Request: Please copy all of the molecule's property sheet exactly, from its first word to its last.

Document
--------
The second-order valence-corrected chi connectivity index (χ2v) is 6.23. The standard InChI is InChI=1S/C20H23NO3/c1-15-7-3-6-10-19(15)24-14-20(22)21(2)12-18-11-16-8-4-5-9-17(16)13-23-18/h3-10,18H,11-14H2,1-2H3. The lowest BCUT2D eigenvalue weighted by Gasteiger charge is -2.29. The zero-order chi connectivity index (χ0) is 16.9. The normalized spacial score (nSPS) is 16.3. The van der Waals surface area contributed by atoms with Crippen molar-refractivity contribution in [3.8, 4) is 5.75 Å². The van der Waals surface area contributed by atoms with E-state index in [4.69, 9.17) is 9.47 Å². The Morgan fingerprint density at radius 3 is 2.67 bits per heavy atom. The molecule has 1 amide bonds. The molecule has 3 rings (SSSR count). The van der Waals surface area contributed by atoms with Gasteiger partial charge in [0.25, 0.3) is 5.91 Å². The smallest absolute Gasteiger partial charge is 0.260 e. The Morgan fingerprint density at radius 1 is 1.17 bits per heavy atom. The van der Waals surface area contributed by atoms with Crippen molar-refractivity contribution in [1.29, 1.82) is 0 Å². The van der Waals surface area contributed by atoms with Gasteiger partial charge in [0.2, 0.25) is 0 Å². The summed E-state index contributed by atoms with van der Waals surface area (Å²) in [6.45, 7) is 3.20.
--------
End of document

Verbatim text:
The second-order valence-corrected chi connectivity index (χ2v) is 6.23. The standard InChI is InChI=1S/C20H23NO3/c1-15-7-3-6-10-19(15)24-14-20(22)21(2)12-18-11-16-8-4-5-9-17(16)13-23-18/h3-10,18H,11-14H2,1-2H3. The lowest BCUT2D eigenvalue weighted by Gasteiger charge is -2.29. The zero-order chi connectivity index (χ0) is 16.9. The normalized spacial score (nSPS) is 16.3. The van der Waals surface area contributed by atoms with Crippen molar-refractivity contribution in [3.8, 4) is 5.75 Å². The van der Waals surface area contributed by atoms with E-state index in [4.69, 9.17) is 9.47 Å². The Morgan fingerprint density at radius 3 is 2.67 bits per heavy atom. The molecule has 1 amide bonds. The molecule has 3 rings (SSSR count). The van der Waals surface area contributed by atoms with Gasteiger partial charge in [0.25, 0.3) is 5.91 Å². The smallest absolute Gasteiger partial charge is 0.260 e. The Morgan fingerprint density at radius 1 is 1.17 bits per heavy atom. The van der Waals surface area contributed by atoms with Crippen molar-refractivity contribution in [1.29, 1.82) is 0 Å². The van der Waals surface area contributed by atoms with Gasteiger partial charge in [0.2, 0.25) is 0 Å². The summed E-state index contributed by atoms with van der Waals surface area (Å²) in [6.45, 7) is 3.20.